The second hypothesis tells that there is a positive correlation between managers and leaders when the transformation leadership managers affect the employees, and the positive vibe lasts throughout the whole workday (Green, 2014). Transformational leadership among managers brings about happiness, enthusiasm and prevents triggering of anger, frustration or anxiety in employees (Sy et al., 2005).
As opined by Humphrey, Ashforth and Diefendorff (2015), the third hypothesis states, regulating emotions like faking positive emotions and hiding negative emotions is positively related to stress in individuals and negatively associated with individual job satisfaction. Emotional regulation is a process where employees chose to behave and show their expressions in a certain way as to conform to the environment of the workplace (Little, 2000). The article includes research from other studies which shows this phenomenon to be harmful to the employees as it means involves pretending which is not authentic. Suppressing emotions said to have the greater strain on cardiovascular, cognitive and physiological health (Beal et al., 2013).
The fourth hypothesis states that, when managers and leaders engage in transformational leadership, the more focused is a positive balance between job satisfaction and emotional control than when the focus on the leadership is less (Hackman and Johnson, 2013). When transformational leadership is stronger, the link between stress and emotional regulation is very less compared to when the transformation leadership is weaker. With this leadership, the employees felt more consistent and self-congruent with own values and interests. The study presents two theories of Goal Self-concordance and self-determination theory to show that employees at workplace experience feel which leads separation of self and depersonalization (Sheldon and Elliott, 1999). It says that transformational leaders are not only empathetic, but the managers who practice the leadership style also find the greater social support of their employees (Zapf, 2002).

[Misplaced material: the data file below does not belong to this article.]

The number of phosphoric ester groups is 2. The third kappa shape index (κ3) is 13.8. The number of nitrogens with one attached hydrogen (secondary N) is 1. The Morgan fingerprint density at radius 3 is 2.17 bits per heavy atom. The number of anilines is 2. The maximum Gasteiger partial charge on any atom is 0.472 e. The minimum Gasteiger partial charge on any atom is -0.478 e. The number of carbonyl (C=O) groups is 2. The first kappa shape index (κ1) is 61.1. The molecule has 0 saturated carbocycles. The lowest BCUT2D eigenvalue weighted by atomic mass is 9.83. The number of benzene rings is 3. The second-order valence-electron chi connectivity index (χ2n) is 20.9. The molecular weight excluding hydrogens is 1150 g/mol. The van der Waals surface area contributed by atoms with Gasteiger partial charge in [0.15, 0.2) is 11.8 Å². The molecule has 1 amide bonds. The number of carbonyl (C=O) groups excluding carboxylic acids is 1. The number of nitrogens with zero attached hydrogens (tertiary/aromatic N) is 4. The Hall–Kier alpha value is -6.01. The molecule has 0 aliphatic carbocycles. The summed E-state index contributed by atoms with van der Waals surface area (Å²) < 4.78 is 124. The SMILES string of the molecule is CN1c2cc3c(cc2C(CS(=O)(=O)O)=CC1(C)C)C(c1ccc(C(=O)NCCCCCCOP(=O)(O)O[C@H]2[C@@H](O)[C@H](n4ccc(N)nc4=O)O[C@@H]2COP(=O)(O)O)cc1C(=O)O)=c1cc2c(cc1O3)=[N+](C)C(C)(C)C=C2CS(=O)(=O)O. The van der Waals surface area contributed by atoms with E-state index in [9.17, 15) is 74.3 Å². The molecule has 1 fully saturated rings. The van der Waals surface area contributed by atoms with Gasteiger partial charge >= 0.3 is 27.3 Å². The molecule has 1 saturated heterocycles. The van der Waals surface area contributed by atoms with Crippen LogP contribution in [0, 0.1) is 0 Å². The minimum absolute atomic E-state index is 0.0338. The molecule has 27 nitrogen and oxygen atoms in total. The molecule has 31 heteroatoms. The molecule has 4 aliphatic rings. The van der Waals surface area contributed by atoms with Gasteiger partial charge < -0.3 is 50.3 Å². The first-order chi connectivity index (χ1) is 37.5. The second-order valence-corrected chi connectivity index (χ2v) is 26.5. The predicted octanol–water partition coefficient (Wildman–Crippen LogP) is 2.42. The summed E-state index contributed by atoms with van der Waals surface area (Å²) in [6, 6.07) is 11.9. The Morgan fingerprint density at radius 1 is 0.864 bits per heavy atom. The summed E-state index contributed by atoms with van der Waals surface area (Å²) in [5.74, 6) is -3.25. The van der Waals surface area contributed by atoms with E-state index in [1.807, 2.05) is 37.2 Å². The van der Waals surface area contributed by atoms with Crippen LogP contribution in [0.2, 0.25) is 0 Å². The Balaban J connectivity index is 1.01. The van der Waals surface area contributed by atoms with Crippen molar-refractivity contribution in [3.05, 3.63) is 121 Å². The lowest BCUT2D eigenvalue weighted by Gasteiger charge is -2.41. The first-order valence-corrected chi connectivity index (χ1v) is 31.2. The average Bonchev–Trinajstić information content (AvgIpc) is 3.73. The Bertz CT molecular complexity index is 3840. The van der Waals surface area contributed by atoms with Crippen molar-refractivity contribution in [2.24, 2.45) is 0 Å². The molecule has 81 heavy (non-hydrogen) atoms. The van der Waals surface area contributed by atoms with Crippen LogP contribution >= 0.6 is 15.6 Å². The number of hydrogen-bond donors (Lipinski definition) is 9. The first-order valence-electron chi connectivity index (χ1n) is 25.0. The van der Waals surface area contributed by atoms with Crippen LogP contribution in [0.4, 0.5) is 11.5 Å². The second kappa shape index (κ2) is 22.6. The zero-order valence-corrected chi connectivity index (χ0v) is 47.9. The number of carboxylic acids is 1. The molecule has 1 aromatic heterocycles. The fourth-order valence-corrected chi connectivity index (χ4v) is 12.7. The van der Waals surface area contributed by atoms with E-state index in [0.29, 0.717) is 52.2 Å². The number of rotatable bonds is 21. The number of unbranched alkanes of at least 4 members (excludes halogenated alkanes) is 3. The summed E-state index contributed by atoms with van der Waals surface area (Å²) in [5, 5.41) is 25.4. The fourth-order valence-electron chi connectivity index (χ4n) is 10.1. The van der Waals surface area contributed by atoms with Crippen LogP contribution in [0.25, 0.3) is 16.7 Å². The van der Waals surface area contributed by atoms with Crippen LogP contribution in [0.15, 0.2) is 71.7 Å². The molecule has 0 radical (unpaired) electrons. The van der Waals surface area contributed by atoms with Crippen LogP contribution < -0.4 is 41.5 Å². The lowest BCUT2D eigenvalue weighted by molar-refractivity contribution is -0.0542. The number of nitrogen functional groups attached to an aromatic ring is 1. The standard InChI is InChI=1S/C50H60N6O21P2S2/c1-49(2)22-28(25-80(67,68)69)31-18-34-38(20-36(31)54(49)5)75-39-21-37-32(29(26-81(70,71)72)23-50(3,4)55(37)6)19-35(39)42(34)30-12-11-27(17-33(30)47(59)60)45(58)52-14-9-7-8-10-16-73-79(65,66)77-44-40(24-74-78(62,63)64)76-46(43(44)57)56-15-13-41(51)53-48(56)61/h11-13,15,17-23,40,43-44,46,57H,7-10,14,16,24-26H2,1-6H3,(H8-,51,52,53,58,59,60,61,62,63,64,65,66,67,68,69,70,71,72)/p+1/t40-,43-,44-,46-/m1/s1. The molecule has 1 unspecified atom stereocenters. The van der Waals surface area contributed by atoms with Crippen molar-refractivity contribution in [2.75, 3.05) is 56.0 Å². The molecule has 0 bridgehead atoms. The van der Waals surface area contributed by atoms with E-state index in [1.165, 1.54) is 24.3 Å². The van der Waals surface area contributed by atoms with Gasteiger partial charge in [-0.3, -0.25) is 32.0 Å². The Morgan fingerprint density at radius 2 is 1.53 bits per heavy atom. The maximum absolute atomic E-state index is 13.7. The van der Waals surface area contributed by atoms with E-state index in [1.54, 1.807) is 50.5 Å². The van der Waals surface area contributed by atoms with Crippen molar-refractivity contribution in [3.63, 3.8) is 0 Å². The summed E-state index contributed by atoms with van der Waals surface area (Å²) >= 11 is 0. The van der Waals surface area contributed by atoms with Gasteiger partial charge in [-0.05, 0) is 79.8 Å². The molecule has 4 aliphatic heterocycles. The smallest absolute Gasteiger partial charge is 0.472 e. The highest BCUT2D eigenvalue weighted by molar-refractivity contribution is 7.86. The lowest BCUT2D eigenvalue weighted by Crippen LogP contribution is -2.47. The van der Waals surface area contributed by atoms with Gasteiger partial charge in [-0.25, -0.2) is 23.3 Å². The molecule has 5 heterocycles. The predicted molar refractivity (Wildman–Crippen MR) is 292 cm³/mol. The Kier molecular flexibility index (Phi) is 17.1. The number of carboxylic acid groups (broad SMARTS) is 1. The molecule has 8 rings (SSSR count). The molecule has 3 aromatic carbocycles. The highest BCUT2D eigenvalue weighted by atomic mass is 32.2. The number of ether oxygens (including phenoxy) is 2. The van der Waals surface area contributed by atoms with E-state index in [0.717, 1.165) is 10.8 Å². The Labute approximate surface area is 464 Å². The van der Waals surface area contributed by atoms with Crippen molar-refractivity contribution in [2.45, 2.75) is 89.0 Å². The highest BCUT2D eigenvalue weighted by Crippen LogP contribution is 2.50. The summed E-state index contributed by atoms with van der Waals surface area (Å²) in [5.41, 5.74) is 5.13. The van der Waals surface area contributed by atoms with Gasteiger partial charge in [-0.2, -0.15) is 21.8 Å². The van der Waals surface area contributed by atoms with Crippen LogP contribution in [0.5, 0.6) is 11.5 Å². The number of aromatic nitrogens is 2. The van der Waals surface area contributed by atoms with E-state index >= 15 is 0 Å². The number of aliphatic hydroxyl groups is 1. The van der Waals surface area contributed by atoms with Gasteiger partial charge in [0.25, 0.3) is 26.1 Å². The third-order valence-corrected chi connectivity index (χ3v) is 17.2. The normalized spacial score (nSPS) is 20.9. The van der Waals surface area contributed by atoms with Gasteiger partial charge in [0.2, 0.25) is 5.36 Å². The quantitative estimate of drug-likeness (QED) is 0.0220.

Practical Implications of the Journal Article
According to Brief and Weiss (2002), many organizational kinds of literature speak in details about the leaders and managers’ mood with affecting emotions and moods, but there has been little research data to back it up. In contrast, this study proposed a research study for the same. The outcome of this study was that when the employees did interact with co-workers, customers, and clients, there was a rise in a positive mood, optimism, enthusiasm, and happiness than communicating with supervisors (Bersade, 2002). The same level of increase in mood was observed when the employees reported to their supervisors who practiced transformational leadership as this leadership acts as a buffer for the employee's moods. By this study, it was also found out that, employees who regulate their emotions at work tend to have less job satisfaction even though the effects of it were short-lived (Lee and Allen, 2002). In comparison, the effects of stress were more long-lasting. There were some practical limitations too of this study. The examiners stated that they could not examine the subgroups of employees in a service, sample studies were taken only from one organization, most of the participants were populated by females, and therefore the same cannot be held true for men (Pugh, 2001).